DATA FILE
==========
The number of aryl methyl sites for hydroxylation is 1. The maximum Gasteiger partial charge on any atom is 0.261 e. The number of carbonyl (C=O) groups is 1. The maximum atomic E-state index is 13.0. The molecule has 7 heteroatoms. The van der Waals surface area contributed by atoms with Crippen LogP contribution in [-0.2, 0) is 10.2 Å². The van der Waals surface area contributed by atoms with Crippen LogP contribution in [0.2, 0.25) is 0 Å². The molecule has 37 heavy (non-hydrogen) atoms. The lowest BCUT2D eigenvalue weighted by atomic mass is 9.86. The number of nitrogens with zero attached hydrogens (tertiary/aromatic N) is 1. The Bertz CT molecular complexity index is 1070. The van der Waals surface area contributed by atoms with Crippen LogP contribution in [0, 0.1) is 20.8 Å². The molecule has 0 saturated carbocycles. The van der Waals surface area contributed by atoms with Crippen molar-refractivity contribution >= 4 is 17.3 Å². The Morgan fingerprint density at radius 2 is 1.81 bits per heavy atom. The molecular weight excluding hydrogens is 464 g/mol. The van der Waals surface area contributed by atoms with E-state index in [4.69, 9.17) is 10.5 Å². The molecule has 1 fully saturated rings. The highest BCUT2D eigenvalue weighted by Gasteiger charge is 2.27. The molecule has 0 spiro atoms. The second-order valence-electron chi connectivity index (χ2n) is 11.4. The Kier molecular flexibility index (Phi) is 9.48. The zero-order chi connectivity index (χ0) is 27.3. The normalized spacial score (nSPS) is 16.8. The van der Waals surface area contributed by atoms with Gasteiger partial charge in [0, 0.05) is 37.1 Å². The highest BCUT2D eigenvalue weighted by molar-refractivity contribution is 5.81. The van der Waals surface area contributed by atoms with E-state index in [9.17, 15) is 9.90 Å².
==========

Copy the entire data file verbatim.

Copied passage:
The number of aryl methyl sites for hydroxylation is 1. The maximum Gasteiger partial charge on any atom is 0.261 e. The number of carbonyl (C=O) groups is 1. The maximum atomic E-state index is 13.0. The molecule has 7 heteroatoms. The van der Waals surface area contributed by atoms with Crippen LogP contribution in [-0.2, 0) is 10.2 Å². The van der Waals surface area contributed by atoms with Crippen LogP contribution in [0.2, 0.25) is 0 Å². The molecule has 37 heavy (non-hydrogen) atoms. The lowest BCUT2D eigenvalue weighted by atomic mass is 9.86. The number of nitrogens with zero attached hydrogens (tertiary/aromatic N) is 1. The Bertz CT molecular complexity index is 1070. The van der Waals surface area contributed by atoms with Crippen LogP contribution in [0, 0.1) is 20.8 Å². The molecule has 0 saturated carbocycles. The van der Waals surface area contributed by atoms with Crippen molar-refractivity contribution >= 4 is 17.3 Å². The Morgan fingerprint density at radius 2 is 1.81 bits per heavy atom. The molecular weight excluding hydrogens is 464 g/mol. The van der Waals surface area contributed by atoms with E-state index in [4.69, 9.17) is 10.5 Å². The molecule has 1 fully saturated rings. The highest BCUT2D eigenvalue weighted by Gasteiger charge is 2.27. The molecule has 0 spiro atoms. The second-order valence-electron chi connectivity index (χ2n) is 11.4. The Kier molecular flexibility index (Phi) is 9.48. The zero-order chi connectivity index (χ0) is 27.3. The normalized spacial score (nSPS) is 16.8. The van der Waals surface area contributed by atoms with Gasteiger partial charge in [0, 0.05) is 37.1 Å². The highest BCUT2D eigenvalue weighted by molar-refractivity contribution is 5.81. The van der Waals surface area contributed by atoms with E-state index in [9.17, 15) is 9.90 Å².